By Mark Gruenberg
PAI Staff Writer
WASHINGTON (PAI) - With the Nov. 7 general election fast approaching, there are two things you can say for certain about the 2006 campaign: Organized labor is pushing economic issues, and the U.S. House is up for grabs. And both are important to working men and
Faced with a GOP campaign that, once again, emphasizes social issues - including the supposed "threat" of immigrants - and national security, unionists and their allies are pointing out that workers and their families have fallen farther and farther behind economically in the six years of virtually total GOP control of the government.
The litany of woe includes flat or declining real wages and a record number - almost 47 million - of uninsured, as well as disappearing private pensions.
And unions also point out that unless pro-worker forces re-take control of at least one house of Congress, by ousting enough anti-worker lawmakers, there will be few checks on the anti-worker policies of GOP President George W. Bush and his backers.
Independent polls and analyses show 54 to 55 of the 435 seats in the House are in play, many in the industrial Midwest. Of those nationwide, 17 GOP-held seats are too close to call. Democrats need to gain 15 seats to take over the House. The GOP now leads 232-202.
Another 17 GOP-held seats "lean Republican," meaning the Republican is ahead but the
race could change complexion. And 21 Democratic-held seats "lean Democratic." There are no Democratic seats in the too-close-to-call category.
"There's a big anti-Republican wave building," said Mark Mellman, a Democratic pollster working for several House candidates, to the Christian Science Monitor. "But that wave will crash up against a very stable political structure, and nobody will know till Wednesday morning (the day after the election) which is more important - the size of the wave or the stability of the structure."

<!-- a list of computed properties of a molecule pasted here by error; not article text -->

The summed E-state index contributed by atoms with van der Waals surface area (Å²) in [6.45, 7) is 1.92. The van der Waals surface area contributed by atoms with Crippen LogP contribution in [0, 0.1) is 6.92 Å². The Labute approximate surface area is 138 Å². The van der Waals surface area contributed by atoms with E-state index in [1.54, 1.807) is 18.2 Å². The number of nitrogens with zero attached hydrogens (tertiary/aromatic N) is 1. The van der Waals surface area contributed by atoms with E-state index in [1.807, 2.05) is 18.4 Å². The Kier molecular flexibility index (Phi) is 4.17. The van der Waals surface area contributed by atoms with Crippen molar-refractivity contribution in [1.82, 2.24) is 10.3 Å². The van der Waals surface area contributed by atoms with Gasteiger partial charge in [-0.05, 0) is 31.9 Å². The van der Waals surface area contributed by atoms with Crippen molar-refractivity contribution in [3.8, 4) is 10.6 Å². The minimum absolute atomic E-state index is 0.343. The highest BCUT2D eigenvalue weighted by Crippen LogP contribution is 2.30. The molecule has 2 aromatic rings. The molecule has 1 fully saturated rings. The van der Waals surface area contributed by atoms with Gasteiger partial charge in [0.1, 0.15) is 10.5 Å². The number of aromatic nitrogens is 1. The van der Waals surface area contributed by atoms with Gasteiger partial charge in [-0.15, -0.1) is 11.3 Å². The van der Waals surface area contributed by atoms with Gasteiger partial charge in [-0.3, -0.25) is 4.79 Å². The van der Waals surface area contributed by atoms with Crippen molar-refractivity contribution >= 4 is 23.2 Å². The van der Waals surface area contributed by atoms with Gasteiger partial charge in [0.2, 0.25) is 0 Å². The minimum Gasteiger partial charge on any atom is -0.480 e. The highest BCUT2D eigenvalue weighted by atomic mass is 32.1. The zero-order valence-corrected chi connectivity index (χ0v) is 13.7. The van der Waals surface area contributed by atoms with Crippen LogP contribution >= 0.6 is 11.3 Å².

Analysts count six Senate races in play, but not in Michigan, where incumbent Democrat Debbie Stabenow has a comfortable lead over Republican challenger Mike Bouchard. Even an unlikely Democratic sweep of those six Senate seats would leave them in a 50-50 tie with Republicans.
Workers are active in all of those close races, and others as well. They include gubernatorial campaigns, plus minimum wage hike referendums in six states.
The Change to Win federation, which broke away from the AFL-CIO last year, de-emphasized politics in favor of organizing, but made an exception for the Michigan governor's race. They're working for Jennifer Granholm. "This election is about wages, health care and retirement security for all of Michigan working men and women," said Teamsters President James Hoffa, in pledging their support for Granholm.
Organized labor is spending about $40 million this year educate members and their allies and to raise the percentage of union and union-affiliated voters. Labor and its allies were one-fourth of the 2004 electorate. Two-thirds of them backed Democratic presidential nominee John Kerry. Labor wants to increase its share of the electorate by several percentage points, especially in swing states such as Michigan, Missouri, Minnesota and Ohio.
"We will play the largest role we've ever played in electing the candidates we've endorsed in many of the pivotal, competitive races for the House and Senate," AFL-CIO President John Sweeney said at a pre-Labor Day news conference detailing the federation's election year program.
Most, but not all of labor support is going to Democrats. Unions are neutral in the re-election race of Rep. Melissa Bean (D-Ill.). She beat a 36-year GOP incumbent in 2004, with union support, in a pro-GOP district. Bean then became one of the "CAFTA 15" in 2005 - 15 Democrats who got the ire of unions for supporting the Central American Free Trade Agreement. Her present GOP foe says he would have voted against CAFTA.
Overall, however, "we're having a harder and harder time trying to find Republicans to support who support some of our issues. The Right Wing has taken over the leadership of the
Republican Party," said AFSCME President Gerald McEntee.